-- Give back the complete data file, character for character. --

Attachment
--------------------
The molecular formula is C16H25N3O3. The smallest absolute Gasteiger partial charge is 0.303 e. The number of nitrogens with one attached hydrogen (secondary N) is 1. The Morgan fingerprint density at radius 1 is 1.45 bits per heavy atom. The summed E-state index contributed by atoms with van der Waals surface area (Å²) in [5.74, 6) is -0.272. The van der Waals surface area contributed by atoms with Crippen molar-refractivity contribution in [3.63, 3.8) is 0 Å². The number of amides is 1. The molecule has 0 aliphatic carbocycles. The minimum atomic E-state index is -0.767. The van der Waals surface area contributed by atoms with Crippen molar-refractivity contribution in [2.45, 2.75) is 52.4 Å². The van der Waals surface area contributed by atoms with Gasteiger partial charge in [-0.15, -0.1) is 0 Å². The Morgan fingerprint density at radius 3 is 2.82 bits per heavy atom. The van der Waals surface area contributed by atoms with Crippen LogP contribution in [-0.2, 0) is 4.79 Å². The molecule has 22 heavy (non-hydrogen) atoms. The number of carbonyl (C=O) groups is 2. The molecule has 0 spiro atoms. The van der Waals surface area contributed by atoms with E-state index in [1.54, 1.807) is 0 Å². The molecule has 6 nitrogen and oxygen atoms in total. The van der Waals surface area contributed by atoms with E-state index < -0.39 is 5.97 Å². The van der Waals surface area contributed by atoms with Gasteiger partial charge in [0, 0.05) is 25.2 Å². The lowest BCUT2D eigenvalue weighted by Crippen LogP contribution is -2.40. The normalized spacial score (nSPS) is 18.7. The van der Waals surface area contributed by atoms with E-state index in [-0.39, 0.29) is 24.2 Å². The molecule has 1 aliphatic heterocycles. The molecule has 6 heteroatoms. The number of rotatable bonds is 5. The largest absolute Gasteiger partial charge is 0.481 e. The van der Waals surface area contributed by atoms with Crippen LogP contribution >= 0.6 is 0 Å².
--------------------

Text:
The molecular formula is C16H25N3O3. The smallest absolute Gasteiger partial charge is 0.303 e. The number of nitrogens with one attached hydrogen (secondary N) is 1. The Morgan fingerprint density at radius 1 is 1.45 bits per heavy atom. The summed E-state index contributed by atoms with van der Waals surface area (Å²) in [5.74, 6) is -0.272. The van der Waals surface area contributed by atoms with Crippen molar-refractivity contribution in [3.63, 3.8) is 0 Å². The number of amides is 1. The molecule has 0 aliphatic carbocycles. The minimum atomic E-state index is -0.767. The van der Waals surface area contributed by atoms with Crippen molar-refractivity contribution in [2.45, 2.75) is 52.4 Å². The van der Waals surface area contributed by atoms with Gasteiger partial charge in [-0.15, -0.1) is 0 Å². The Morgan fingerprint density at radius 3 is 2.82 bits per heavy atom. The van der Waals surface area contributed by atoms with Crippen LogP contribution in [-0.2, 0) is 4.79 Å². The molecule has 22 heavy (non-hydrogen) atoms. The number of carbonyl (C=O) groups is 2. The molecule has 0 spiro atoms. The van der Waals surface area contributed by atoms with E-state index in [1.54, 1.807) is 0 Å². The molecule has 6 nitrogen and oxygen atoms in total. The van der Waals surface area contributed by atoms with E-state index < -0.39 is 5.97 Å². The van der Waals surface area contributed by atoms with Gasteiger partial charge in [0, 0.05) is 25.2 Å². The lowest BCUT2D eigenvalue weighted by Crippen LogP contribution is -2.40. The normalized spacial score (nSPS) is 18.7. The van der Waals surface area contributed by atoms with E-state index in [-0.39, 0.29) is 24.2 Å². The molecule has 1 aliphatic heterocycles. The molecule has 6 heteroatoms. The number of rotatable bonds is 5. The largest absolute Gasteiger partial charge is 0.481 e. The van der Waals surface area contributed by atoms with Crippen LogP contribution >= 0.6 is 0 Å².